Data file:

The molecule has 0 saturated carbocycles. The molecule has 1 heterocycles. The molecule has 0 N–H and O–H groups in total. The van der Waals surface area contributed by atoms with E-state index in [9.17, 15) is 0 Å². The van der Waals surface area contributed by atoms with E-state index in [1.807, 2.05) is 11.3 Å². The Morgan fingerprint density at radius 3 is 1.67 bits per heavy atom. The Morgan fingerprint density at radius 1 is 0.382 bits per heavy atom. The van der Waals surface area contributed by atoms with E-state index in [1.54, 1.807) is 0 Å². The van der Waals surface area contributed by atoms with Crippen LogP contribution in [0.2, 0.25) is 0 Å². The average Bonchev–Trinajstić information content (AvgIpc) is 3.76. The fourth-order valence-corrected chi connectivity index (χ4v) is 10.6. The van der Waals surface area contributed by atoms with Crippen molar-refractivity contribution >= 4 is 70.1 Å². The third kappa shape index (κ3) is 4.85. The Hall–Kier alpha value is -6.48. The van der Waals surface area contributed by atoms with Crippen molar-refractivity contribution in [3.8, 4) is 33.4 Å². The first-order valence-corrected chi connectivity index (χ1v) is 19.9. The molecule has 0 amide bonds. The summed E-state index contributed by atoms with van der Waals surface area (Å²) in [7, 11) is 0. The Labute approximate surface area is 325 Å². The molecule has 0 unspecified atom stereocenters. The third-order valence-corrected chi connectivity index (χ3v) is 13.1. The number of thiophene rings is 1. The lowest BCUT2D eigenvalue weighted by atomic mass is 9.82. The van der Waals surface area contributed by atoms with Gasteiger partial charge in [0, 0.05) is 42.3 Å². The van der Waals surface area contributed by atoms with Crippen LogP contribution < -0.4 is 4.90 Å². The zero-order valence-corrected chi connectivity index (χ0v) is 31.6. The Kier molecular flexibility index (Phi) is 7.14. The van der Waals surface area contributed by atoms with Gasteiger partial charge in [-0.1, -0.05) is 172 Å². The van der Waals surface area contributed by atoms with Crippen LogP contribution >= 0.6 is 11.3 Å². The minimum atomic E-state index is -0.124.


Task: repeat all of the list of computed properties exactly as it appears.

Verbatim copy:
The molecule has 0 saturated carbocycles. The molecule has 1 heterocycles. The molecule has 0 N–H and O–H groups in total. The van der Waals surface area contributed by atoms with E-state index in [9.17, 15) is 0 Å². The van der Waals surface area contributed by atoms with E-state index in [1.807, 2.05) is 11.3 Å². The Morgan fingerprint density at radius 3 is 1.67 bits per heavy atom. The Morgan fingerprint density at radius 1 is 0.382 bits per heavy atom. The van der Waals surface area contributed by atoms with E-state index in [1.54, 1.807) is 0 Å². The van der Waals surface area contributed by atoms with Crippen LogP contribution in [0.2, 0.25) is 0 Å². The average Bonchev–Trinajstić information content (AvgIpc) is 3.76. The fourth-order valence-corrected chi connectivity index (χ4v) is 10.6. The van der Waals surface area contributed by atoms with Crippen molar-refractivity contribution >= 4 is 70.1 Å². The third kappa shape index (κ3) is 4.85. The Hall–Kier alpha value is -6.48. The van der Waals surface area contributed by atoms with Crippen molar-refractivity contribution in [3.8, 4) is 33.4 Å². The first-order valence-corrected chi connectivity index (χ1v) is 19.9. The molecule has 0 amide bonds. The summed E-state index contributed by atoms with van der Waals surface area (Å²) in [7, 11) is 0. The Labute approximate surface area is 325 Å². The molecule has 0 unspecified atom stereocenters. The third-order valence-corrected chi connectivity index (χ3v) is 13.1. The number of thiophene rings is 1. The lowest BCUT2D eigenvalue weighted by atomic mass is 9.82. The van der Waals surface area contributed by atoms with Gasteiger partial charge in [0, 0.05) is 42.3 Å². The van der Waals surface area contributed by atoms with Crippen LogP contribution < -0.4 is 4.90 Å². The zero-order valence-corrected chi connectivity index (χ0v) is 31.6. The Kier molecular flexibility index (Phi) is 7.14. The van der Waals surface area contributed by atoms with Gasteiger partial charge in [-0.1, -0.05) is 172 Å². The van der Waals surface area contributed by atoms with Crippen LogP contribution >= 0.6 is 11.3 Å². The minimum atomic E-state index is -0.124.